Gems opposition is mounting |

Gems opposition is mounting

Dear Editor:

I was deeply dismayed to read John Goodwin’s letter “Public funds for a private agenda” in Monday’s paper. Not having seen the article in the Sopris Sun, I could not believe what I was reading: Carbondale, Basalt and Pitkin County all donated funds to Wilderness Workshop? As a lifelong resident of the valley, a 20-year Basalt business owner, and a Carbondale homeowner, these are my dollars being given to an organization whose agenda is controversial at best, and certainly an organization I do not support.

If the elected officials of these towns/and county wish to donate personal funds, then that is certainly their prerogative, but when it comes to how our public funds are distributed, I think they need to reassess their associations. Wilderness Workshop’s (W.W.) current agenda is their Hidden Gems proposal, which (in its current form) purports to reassign 400,000-plus acres of the White River National Forest as Wilderness, and severely limit public access. Although they have been working on this proposal for more than six years, they have only recently gained public opposition, after being told by local and state governments that they needed public input in order to move forward.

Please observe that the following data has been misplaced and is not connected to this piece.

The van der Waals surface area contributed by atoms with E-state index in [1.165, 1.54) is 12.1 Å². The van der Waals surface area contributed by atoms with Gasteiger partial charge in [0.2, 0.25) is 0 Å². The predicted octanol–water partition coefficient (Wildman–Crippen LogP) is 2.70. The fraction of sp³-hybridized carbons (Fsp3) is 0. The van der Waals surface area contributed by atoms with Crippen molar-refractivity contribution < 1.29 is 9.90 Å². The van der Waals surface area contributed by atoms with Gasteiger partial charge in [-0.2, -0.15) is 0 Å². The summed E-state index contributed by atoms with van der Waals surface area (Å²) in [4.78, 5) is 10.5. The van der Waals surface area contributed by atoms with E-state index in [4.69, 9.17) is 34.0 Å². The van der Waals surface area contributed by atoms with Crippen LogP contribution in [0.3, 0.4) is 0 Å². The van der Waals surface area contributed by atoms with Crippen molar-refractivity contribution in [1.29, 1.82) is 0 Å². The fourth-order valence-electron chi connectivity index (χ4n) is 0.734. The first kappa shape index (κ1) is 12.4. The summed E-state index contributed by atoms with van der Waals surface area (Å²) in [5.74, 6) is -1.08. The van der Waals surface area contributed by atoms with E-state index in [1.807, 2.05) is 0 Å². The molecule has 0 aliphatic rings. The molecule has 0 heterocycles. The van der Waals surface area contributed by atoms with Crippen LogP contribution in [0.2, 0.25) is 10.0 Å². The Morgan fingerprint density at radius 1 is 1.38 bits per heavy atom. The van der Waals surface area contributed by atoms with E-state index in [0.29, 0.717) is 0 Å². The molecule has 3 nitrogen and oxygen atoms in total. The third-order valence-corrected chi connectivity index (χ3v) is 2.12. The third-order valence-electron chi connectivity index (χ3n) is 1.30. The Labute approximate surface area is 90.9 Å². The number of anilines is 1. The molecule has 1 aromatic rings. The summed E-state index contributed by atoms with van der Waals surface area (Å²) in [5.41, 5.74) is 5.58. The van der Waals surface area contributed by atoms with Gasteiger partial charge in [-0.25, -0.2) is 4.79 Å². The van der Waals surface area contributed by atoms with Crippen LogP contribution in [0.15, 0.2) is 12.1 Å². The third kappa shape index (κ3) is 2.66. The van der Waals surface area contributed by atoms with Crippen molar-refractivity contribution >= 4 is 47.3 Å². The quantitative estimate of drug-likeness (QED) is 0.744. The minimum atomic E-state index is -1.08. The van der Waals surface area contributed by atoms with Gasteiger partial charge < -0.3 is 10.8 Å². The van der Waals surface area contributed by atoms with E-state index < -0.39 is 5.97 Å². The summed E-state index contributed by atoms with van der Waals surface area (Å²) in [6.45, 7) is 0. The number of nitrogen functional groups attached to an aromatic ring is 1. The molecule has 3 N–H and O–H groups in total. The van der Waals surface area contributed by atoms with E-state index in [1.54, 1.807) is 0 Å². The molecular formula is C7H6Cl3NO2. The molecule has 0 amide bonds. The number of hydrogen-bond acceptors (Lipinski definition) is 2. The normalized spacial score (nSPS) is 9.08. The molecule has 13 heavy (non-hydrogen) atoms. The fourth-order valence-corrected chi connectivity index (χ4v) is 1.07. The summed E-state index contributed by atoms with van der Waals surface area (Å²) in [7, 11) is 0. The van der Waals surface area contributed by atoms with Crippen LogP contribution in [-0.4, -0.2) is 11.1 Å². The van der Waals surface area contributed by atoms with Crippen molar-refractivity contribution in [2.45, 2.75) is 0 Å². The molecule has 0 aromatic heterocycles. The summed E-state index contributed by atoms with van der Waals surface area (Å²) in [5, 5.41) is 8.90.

The August Frying Pan caucus meeting in Thomasville was when the first real public opposition was voiced, and the opposition quickly snowballed. Had it not been for our state representatives specifically asking for broad-range public input, including the support of local organizations and governments, W.W. would have kept this proposal “under the radar,” as they had for years. The two subsequent public meetings, in Carbondale and Eagle, were well-attended, but saw very little support for Hidden Gems, and extremely strong opposition (roughly 90/10 opposed). Carbondale’s Parks and Recreation department held the meeting to determine if they should support W.W.’s agenda, but decided they needed additional input before making a recommendation.

Four valley polls in local papers have all resulted in similar outcomes: 80/20 opposed. Local papers from Aspen to Vail have all had multiple pro and con articles and letters every week since August. As if that political controversy weren’t enough, Carbondale Parks and Recreation Department, Crystal River and Frying Pan caucuses and Mesa County have now all publicly denounced the Hidden Gems proposal. And yet, the towns of Basalt and Carbondale are helping fund this agenda?

The funds in question were allocated in 2008, which doesn’t excuse the funding of a political issue, but it definitely supports the fact that this six-plus-year issue was not under public scrutiny as little as a year ago. We need to determine the real agenda here … Why was W.W. adamant about presenting this proposal to Congress by the end of October (prior to real opposition)? Why is W.W. pushing so hard to send this to Congress in the next month or so? Why has W.W. stated that they do not want additional public meetings?

Say no to Wilderness Workshop’s “Hidden Agenda” – Wilderness is not the only congressional means of protecting our lands. Get Involved!

John Hembel


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